Three-quarters of instructors agreed that digital materials give students more flexibility (which was a priority during the roller-coaster ride of bouncing between personal and virtual learning during Covid), and about two-thirds expressed concern about the cost of course materials. For (although a comparative group of administrators has been surveyed Bay View).
Meanwhile, although more professors agree rather than disagree that “students learn better from print than digital” (33 percent agree, 17 percent agree and the rest are neutral), the consensus rate has fallen sharply from previous years.
Professors have vastly different choices in digital vs. print curriculum materials. Bay View has asked trainers to determine their preferred location for the print textts or digital courseware on a scale of 100, and responses were distributed fairly evenly throughout the series, with no 10-percent-point segment attracting more than 15 percent of responses.
And preferences for print vs. digital vary significantly by discipline.
Little choice of three branches ইতিহাস history / government, psychology, and anthropology. As can be seen in the chart on the right, trainers in economics, business administration, engineering and computer science have strongly supported digital course materials, while others have rated themselves as having chosen a mix.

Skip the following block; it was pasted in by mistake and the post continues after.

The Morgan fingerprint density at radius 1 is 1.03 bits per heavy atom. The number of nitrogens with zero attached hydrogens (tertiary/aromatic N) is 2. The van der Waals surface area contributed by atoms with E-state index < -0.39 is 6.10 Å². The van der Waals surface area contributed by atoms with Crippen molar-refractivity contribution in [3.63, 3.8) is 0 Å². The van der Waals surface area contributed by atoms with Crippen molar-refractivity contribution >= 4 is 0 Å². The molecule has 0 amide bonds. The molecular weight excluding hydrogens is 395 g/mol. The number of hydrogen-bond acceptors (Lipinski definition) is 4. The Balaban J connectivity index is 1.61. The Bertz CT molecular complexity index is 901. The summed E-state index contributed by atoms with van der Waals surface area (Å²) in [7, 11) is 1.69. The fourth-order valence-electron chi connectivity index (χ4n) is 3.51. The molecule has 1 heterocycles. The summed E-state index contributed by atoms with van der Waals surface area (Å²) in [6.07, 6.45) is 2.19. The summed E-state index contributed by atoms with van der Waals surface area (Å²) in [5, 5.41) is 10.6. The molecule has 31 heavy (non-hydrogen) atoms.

Based on these results, it is not surprising that the use of faculties of open educational resources has grown faster than any other year since the Bay View calculation.
Fourteen percent of all trainers said they made some OER materials needed in their course, 8 percent said their OER materials were both necessary and complementary, and another 18 percent said they made OER available as a supplement. OER acceptance was highest among instructors in the primary course (where about one-third of instructors create the necessary OER materials for students).
Publishers benefit, too
Open educational resources may be preferred by many students and lawyers because their costs are the lowest. But OER is not the only beneficiary of the growing embrace of faculty digital materials.
Commercial publishers focus on having organizations and individual trainers in various digital initiatives to pay students a one-time up-front fee (often folded into their tuition bills) for accessing all their materials for a particular course or set of courses. A term. The programs were publishers ’response to the growth of the textbook rental market and OER and other digital options.
The Bay View report shows that faculty awareness and the use of inclusive access is increasing along with OER, as seen in the chart below.
“The publishing market today is much more competitive than it was four years ago, much to the frustration of many OER people who think publishers are using some of their tactics,” Seaman said. “If commercial publishers hadn’t moved so quickly and aggressively to create their own digital alternatives, the growth of OER would have been even greater.”